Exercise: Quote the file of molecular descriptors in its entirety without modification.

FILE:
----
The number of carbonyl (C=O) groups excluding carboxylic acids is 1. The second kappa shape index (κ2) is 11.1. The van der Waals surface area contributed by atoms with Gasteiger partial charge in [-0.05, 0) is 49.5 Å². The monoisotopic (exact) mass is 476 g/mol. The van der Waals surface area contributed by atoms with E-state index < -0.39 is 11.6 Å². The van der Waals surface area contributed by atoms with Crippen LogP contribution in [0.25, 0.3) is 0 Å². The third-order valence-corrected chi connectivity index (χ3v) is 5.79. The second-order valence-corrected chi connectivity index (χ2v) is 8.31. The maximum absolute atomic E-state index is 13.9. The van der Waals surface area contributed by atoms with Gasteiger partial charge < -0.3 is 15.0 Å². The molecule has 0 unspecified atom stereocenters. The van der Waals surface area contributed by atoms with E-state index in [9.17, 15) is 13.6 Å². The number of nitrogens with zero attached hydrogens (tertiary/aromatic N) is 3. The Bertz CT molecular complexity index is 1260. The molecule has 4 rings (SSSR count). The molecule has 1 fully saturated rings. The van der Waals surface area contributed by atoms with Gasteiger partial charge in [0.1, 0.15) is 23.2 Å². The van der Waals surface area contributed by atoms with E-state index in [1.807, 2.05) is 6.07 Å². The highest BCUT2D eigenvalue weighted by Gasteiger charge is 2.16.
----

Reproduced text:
The number of carbonyl (C=O) groups excluding carboxylic acids is 1. The second kappa shape index (κ2) is 11.1. The van der Waals surface area contributed by atoms with Gasteiger partial charge in [-0.05, 0) is 49.5 Å². The monoisotopic (exact) mass is 476 g/mol. The van der Waals surface area contributed by atoms with E-state index < -0.39 is 11.6 Å². The van der Waals surface area contributed by atoms with Crippen LogP contribution in [0.25, 0.3) is 0 Å². The third-order valence-corrected chi connectivity index (χ3v) is 5.79. The second-order valence-corrected chi connectivity index (χ2v) is 8.31. The maximum absolute atomic E-state index is 13.9. The van der Waals surface area contributed by atoms with Gasteiger partial charge < -0.3 is 15.0 Å². The molecule has 0 unspecified atom stereocenters. The van der Waals surface area contributed by atoms with E-state index in [9.17, 15) is 13.6 Å². The number of nitrogens with zero attached hydrogens (tertiary/aromatic N) is 3. The Bertz CT molecular complexity index is 1260. The molecule has 4 rings (SSSR count). The molecule has 1 fully saturated rings. The van der Waals surface area contributed by atoms with Gasteiger partial charge in [0.1, 0.15) is 23.2 Å². The van der Waals surface area contributed by atoms with E-state index in [1.807, 2.05) is 6.07 Å². The highest BCUT2D eigenvalue weighted by Gasteiger charge is 2.16.